I haven't finished this yet (about halfway through), but I'm reviewing it anyway. Sandbrook's trilogy of doorstops on Britain in the 50s, 60s and 70s has had rave reviews, so I chose this for reading on 10 hours of train journey to and from Madrid. I have to say that so far I'm quite disappointed. First because it's turned out to be more political than social history. Secondly, and more importantly, because it takes a Whiggish approach of starting from the premise that Thatcherism was the answer to all Britain's woes. Now, what was the question? Let's select our evidence to fit our thesis. In the preface, he even claims that "there is no getting away from the fact that this is generally regarded as the lowest point in British history". Seriously? Worse than the 1930s? Worse than 1914-18 or 1940? And that's just the 20th century. It may be regarded as such by his well-off Thatcherite friends, but it is far from a universally acknowledged "fact".
As I read, I kept thinking, "Well, anyway, you weren't there" (he was born in 1974). Now I accept that of course you can write history without having been there. And if you lived through the events in question, it's tempting to rely on your own anecdotal experience, which may not be typical. Particularly if you were young at the time (I was a student in London during the time period covered by this book). But he seems to rely far too much on secondary sources. Some of the "evidence" is positively feeble. If you are writing serious history and resorting to Basil Fawlty, Dr Who, and Rigsby from Rising Damp to back up your assertions about the mood of British people in 1976, something is wrong somewhere. Elsewhere, letter writers to the Express and the Daily Mail, and the famously snobbish and right-wing diarist James Lees-Milne are held up as proof that the country was going to the dogs. These people aren't typical either. Despite extensive discussion of economics, the oil price crisis of 1973 barely gets a mention -- if you believe Sandbrook, all of Britain's economic problems in the1970s were caused by trade unions, abetted by Labour governments.
Lots of people had fun in the 1970s despite the problems. If you were a member of one of the powerful unions, you were in clover, with inflation-busting pay rises and closed shops to protect your job. Even if you weren't, it was much easier than it is now to find a job if you wanted one -- every long vacation I and my friends could easily find jobs to top up our generous (by today's standards) student grants. The women's movement was flowering and we had great music to dance to. Of course better-off people with investment incomes or savings were pissed off because inflation and heavy taxation were eating away at their resources, and the pay deals gained by the unions were not sustainable in the long term and had to be stopped somehow. But public services worked pretty well, and there were far fewer beggars and homeless people on London streets than there are now.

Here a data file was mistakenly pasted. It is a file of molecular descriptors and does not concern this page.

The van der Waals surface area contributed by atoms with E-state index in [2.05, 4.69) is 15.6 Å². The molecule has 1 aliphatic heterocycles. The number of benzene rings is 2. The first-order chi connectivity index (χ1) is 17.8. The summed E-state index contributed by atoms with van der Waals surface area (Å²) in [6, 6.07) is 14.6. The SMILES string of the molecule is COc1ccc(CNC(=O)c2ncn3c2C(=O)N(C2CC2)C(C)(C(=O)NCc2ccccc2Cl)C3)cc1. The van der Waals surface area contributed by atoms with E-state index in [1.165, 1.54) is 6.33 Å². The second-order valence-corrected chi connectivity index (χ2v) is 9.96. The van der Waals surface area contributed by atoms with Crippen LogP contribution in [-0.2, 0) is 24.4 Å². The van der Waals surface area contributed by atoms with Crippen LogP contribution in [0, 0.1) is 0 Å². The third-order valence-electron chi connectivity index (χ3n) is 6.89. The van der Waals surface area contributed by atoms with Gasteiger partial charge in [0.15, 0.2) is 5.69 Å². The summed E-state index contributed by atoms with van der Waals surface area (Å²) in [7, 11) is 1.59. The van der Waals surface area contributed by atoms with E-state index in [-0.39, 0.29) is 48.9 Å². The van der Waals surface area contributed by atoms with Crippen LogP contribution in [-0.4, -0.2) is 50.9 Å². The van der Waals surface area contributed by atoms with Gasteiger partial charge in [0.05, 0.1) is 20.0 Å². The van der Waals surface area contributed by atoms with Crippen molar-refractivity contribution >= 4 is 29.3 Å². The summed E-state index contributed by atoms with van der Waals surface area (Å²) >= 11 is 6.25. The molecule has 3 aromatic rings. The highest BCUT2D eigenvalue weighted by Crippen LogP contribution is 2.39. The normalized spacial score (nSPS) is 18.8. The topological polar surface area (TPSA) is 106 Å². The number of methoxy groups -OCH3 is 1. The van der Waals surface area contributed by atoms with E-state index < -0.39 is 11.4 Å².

He also takes at face value the opinions of leader writers in right-wing papers, notably on the subject of Tony Benn, that devil of the tabloids (he is careful to refer to him frequently as "Wedgwood-Benn" to emphasise his patrician background), while Harold Wilson is painted as a maudlin alcoholic and Marcia Williams as a loony (well, this last may be accurate). This is far from an impartial history. I also can't help wondering how much real research he can have done, churning out three 600-page doorstops in a few years while making television programmes at the same time. Much of this book is probably recycled from other books on the period.
It's not all bad. But with all that to say, I can see I might not finish it :) One person was so annoyed by it that he set up a blog to go through the book page by page pointing out the bias and factual errors. Unfortunately he must have got fed up too, because he seems to have stopped in November. Still, it makes entertaining reading....more